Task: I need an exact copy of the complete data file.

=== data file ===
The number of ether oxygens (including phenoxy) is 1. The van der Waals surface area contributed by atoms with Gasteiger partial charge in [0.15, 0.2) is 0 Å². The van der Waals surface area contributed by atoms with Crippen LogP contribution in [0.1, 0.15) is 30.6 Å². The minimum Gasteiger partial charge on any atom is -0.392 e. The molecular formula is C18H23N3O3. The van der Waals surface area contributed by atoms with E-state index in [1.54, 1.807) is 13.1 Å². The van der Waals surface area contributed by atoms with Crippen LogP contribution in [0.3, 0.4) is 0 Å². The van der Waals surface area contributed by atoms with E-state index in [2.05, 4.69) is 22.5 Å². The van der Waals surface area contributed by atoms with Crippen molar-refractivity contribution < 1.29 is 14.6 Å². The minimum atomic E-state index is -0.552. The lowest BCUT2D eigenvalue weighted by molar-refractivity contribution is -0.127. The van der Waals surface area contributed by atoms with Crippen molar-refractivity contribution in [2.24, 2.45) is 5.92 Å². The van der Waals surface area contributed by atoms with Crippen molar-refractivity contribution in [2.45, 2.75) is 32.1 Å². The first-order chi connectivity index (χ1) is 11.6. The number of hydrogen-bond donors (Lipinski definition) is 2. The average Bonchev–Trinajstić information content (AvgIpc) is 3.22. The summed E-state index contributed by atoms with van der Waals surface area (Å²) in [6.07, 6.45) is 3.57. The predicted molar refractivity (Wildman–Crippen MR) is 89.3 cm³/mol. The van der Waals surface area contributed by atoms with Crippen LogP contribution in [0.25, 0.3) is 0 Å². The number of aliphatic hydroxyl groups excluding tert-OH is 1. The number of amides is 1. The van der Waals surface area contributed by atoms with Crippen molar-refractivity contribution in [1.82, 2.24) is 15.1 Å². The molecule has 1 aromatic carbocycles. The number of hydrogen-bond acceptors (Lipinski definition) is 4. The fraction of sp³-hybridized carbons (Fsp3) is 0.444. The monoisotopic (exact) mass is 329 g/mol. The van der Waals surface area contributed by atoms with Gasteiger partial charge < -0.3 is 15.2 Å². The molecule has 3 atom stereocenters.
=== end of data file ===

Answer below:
The number of ether oxygens (including phenoxy) is 1. The van der Waals surface area contributed by atoms with Gasteiger partial charge in [0.15, 0.2) is 0 Å². The van der Waals surface area contributed by atoms with Crippen LogP contribution in [0.1, 0.15) is 30.6 Å². The minimum Gasteiger partial charge on any atom is -0.392 e. The molecular formula is C18H23N3O3. The van der Waals surface area contributed by atoms with E-state index in [1.54, 1.807) is 13.1 Å². The van der Waals surface area contributed by atoms with Crippen LogP contribution in [0.3, 0.4) is 0 Å². The van der Waals surface area contributed by atoms with E-state index in [2.05, 4.69) is 22.5 Å². The van der Waals surface area contributed by atoms with Crippen molar-refractivity contribution < 1.29 is 14.6 Å². The minimum atomic E-state index is -0.552. The lowest BCUT2D eigenvalue weighted by molar-refractivity contribution is -0.127. The van der Waals surface area contributed by atoms with Crippen molar-refractivity contribution in [2.24, 2.45) is 5.92 Å². The van der Waals surface area contributed by atoms with Crippen molar-refractivity contribution in [2.45, 2.75) is 32.1 Å². The first-order chi connectivity index (χ1) is 11.6. The number of hydrogen-bond donors (Lipinski definition) is 2. The average Bonchev–Trinajstić information content (AvgIpc) is 3.22. The summed E-state index contributed by atoms with van der Waals surface area (Å²) in [6.07, 6.45) is 3.57. The predicted molar refractivity (Wildman–Crippen MR) is 89.3 cm³/mol. The van der Waals surface area contributed by atoms with Crippen LogP contribution in [0.25, 0.3) is 0 Å². The number of aliphatic hydroxyl groups excluding tert-OH is 1. The number of amides is 1. The van der Waals surface area contributed by atoms with Crippen molar-refractivity contribution in [1.82, 2.24) is 15.1 Å². The molecule has 1 aromatic carbocycles. The number of hydrogen-bond acceptors (Lipinski definition) is 4. The fraction of sp³-hybridized carbons (Fsp3) is 0.444. The monoisotopic (exact) mass is 329 g/mol. The van der Waals surface area contributed by atoms with Gasteiger partial charge < -0.3 is 15.2 Å². The molecule has 3 atom stereocenters.